Magnesium for pain or cognition - Cure Parkinson's

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Magnesium for pain or cognition


Magnesium malate, glycinate, and threonate forms of magnesium for maximum neurological and systemic benefits for the body.

Malate: energizing, metabolism, reduces muscle pain

Glycinate: relaxing, gut friendly, good for nerve pain

Citrate: relaxing, reduce muscle pain, good for kidneys

Taurate and orotate: cardiovascular health

Chloride: detoxifying and good for kidneys

L-Threonate: The best for brain injuries, depression, anxiety, memory, learning, neurodegenerative disorders, and etc. (found insufficient backup data regarding this product)

Once ingested magnesium oxide is poorly absorbed by the body (approximately three-fold less than magnesium citrate).

Magnesium glycinate (or diglycinate) is much more effective than magnesium oxide, and absorbed in different areas of the gut compared to traditional magnesium supplementation (14). It appears to be very effective, but not the best

Magnesium glycinate is the current best form to take due to high absorption and no digestive side effects. Magnesium citrate is also very well absorbed by the body but some people experience diarrhea when taking it. Others, welcome it as a relief for constipation. Avoid taking magnesium oxide as it is not well absorbed by the body; research shows it is no different than taking a placebo.

Beware of combination type products. First form listed is most prevalent by rule, but could be 90% of product.

The Mayo Clinic has similar, yet slightly lower, recommended guidelines — teenaged and adult men should ingest 270 to 400 milligrams (mg) of magnesium each day.

For optimal effectiveness, avoid combining a magnesium supplement with the following medications: aminoglycosides, antibiotics (ciprofloxacin, moxifloxacin, tetracycline, doxycycline, minocycline), blood pressure medications, calcium channel blockers (aamlodipine, diltiazem, felodipine, verapamil), diabetes medications, digoxin, diuretics, fluoroqinones, hormone replacement therapy, labetol, levomethadyl, levothyroxine, penicillamine, tiludronate and alendronate, amphotericin B, corticosteriods, antacids, and insulin. Seek advice from a healthcare professional before considering taking magnesium at the same time as any of these medications.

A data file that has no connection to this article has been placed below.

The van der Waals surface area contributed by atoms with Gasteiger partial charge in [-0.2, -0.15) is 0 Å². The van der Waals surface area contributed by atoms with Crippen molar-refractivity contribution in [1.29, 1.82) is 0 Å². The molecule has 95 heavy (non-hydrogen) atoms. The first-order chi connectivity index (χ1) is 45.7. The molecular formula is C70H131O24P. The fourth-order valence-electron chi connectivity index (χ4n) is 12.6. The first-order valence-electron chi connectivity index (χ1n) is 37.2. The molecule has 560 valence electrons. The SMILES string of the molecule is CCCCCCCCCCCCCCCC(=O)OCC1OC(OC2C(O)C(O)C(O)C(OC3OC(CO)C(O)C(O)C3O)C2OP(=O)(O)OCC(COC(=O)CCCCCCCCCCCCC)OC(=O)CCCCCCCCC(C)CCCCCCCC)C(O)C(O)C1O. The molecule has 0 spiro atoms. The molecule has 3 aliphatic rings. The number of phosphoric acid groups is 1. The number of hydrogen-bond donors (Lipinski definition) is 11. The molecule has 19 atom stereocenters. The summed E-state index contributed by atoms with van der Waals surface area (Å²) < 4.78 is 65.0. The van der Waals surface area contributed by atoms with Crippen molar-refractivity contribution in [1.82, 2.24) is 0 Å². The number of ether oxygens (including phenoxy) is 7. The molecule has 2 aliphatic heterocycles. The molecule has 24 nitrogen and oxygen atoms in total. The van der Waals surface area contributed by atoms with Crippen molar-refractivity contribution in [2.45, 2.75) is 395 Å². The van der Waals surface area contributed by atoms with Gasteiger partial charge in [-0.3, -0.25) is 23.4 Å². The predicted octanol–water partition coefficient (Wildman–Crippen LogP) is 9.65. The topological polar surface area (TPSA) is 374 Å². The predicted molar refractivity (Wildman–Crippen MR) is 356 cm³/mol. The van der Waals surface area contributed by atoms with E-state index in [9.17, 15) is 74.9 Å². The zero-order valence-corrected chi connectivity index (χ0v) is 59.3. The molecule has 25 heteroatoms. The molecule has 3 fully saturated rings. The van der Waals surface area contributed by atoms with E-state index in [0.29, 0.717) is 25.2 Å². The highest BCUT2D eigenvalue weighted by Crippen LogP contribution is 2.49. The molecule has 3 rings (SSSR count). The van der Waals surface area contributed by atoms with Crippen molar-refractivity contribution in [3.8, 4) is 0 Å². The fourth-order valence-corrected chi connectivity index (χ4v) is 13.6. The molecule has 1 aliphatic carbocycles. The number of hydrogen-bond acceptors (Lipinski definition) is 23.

Taking zinc at the same time, or in the same pill, will limit magnesium absorption in the intestine. Some healthcare professionals recommend a B-vitamin complex or a multivitamin containing vitamin B6 to help with magnesium absorption.

Magnesium threonate. This is the most interesting form of magnesium, found only recently on the market. Basically, it’s magnesium chelated by two molecules of threonate (a metabolite of vitamin C). In research, the threonate shows outstanding bioavailability and the lack of side effects associated with gastric neurosis. However, this is not the main feature thanks to which this form of magnesium is so sought-after recently. Thanks to its chemical structure, it’s able to effectively cross the blood-brain barrier, thereby increasing the concentration of magnesium in the brain. Thanks to this, we get an increased effect of supporting the nervous system, including the most cognitive skills, and reducing the intensity of anxiety.